What do history's most notorious despots have in common with many of the flag-waving, patriotic politicians of our day? Both groups rise to power through the exploitation of fear, which has become a societal plague. There have been widespread casualties. We need an antidote. Feardom offers its readers a much-needed immunization.
From The John Birch Society:
During a televised interview conducted by NBC’s Matt Lauer on September 12, 2006, President Bush gave us his reason for sending troops into Iraq.
Lauer mentioned Mr. Bush’s admissions that Saddam Hussein’s government had no weapons of mass destruction, no ties to Al-Qaeda, and was not a nuclear threat. So he asked, “Why did we go to war against Iraq?” Mr. Bush’s response, “We enforced the demands of the world,” indicates that he sees a role for the U.S. that is nowhere to be found in the U.S. Constitution he has sworn to uphold.
Sadly, it is true that most Americans today do not see how wrongly our forces are being used. The correct reason for having a military force is to protect the lives, liberty and property of the people of this nation alone. That role has been watered down ever since President Truman sent forces into Korea in 1950 without the required declaration of war issued by Congress.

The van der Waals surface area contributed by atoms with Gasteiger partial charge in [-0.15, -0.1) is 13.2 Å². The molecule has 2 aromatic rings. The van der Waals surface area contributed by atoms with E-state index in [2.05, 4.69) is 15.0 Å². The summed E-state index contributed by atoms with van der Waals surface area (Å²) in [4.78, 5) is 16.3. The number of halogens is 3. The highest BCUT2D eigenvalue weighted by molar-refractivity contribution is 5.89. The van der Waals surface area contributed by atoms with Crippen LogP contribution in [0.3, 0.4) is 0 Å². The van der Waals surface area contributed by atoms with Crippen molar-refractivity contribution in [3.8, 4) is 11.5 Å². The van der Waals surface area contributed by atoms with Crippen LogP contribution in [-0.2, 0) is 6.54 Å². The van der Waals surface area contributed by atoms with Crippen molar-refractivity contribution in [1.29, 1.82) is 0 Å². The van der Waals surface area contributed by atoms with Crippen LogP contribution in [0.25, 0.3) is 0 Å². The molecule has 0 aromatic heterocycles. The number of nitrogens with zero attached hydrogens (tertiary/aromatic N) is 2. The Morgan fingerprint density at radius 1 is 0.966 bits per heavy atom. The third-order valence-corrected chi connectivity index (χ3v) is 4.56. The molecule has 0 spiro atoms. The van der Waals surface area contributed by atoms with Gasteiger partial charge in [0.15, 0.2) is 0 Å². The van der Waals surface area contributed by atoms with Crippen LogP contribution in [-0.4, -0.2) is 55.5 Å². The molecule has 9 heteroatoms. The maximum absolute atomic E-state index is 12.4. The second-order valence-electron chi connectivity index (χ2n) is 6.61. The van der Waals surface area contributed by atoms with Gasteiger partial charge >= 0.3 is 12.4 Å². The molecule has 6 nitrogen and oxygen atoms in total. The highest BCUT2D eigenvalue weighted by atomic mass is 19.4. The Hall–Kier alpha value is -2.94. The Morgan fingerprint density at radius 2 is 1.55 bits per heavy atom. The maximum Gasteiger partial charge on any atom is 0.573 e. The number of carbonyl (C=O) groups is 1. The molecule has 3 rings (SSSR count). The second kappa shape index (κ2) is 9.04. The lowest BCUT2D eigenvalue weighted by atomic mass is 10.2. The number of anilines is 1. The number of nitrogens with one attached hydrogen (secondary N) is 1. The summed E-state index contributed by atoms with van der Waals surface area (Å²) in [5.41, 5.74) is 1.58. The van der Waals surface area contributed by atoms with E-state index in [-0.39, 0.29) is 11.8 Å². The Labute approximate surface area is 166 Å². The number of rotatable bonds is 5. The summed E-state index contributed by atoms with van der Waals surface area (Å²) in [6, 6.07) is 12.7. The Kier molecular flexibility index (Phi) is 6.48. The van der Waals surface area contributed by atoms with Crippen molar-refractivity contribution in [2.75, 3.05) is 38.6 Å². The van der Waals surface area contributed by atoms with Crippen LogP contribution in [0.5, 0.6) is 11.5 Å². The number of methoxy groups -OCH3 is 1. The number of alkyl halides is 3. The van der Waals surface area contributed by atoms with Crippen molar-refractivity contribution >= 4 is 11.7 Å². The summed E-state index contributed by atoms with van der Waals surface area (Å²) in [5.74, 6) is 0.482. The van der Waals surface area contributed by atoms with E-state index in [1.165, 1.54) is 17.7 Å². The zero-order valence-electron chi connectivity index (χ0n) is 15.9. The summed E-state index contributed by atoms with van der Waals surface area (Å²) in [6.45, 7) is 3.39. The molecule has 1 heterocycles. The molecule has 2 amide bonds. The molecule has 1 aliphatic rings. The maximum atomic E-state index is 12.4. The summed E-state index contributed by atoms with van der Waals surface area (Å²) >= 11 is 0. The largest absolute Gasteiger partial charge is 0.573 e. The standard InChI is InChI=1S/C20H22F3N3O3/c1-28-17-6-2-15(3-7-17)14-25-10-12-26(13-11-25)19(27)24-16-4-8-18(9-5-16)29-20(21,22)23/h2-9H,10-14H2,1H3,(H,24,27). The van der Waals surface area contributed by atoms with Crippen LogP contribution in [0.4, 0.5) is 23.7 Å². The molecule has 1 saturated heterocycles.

On March 20, 2003, one day after the war against Iraq began, our nation’s Ambassador to the UN, John Negroponte, delivered a letter to the UN Security Council claiming that “the actions being taken are authorized” by several UN Security Council resolutions. In other words, the U.S. went to war for the United Nations, a war that has now cost close to 3,000 U.S. lives, some 20,000 U.S. casualties, hundreds of billions of dollars, and tens of thousands of innocent Iraqis’ lives.
The American people should not be allowing any President to use America’s military and treasure to enforce “the demands of the world.”
Our military serves our country alone. We are not to be pawns of the U.N. agenda. The demands of the world, while an importance to many, should not have any impact whatsoever on the military campaigns of our nation. Our military actions are to be authorized by our elected Congress, not U.N. Security Council resolutions.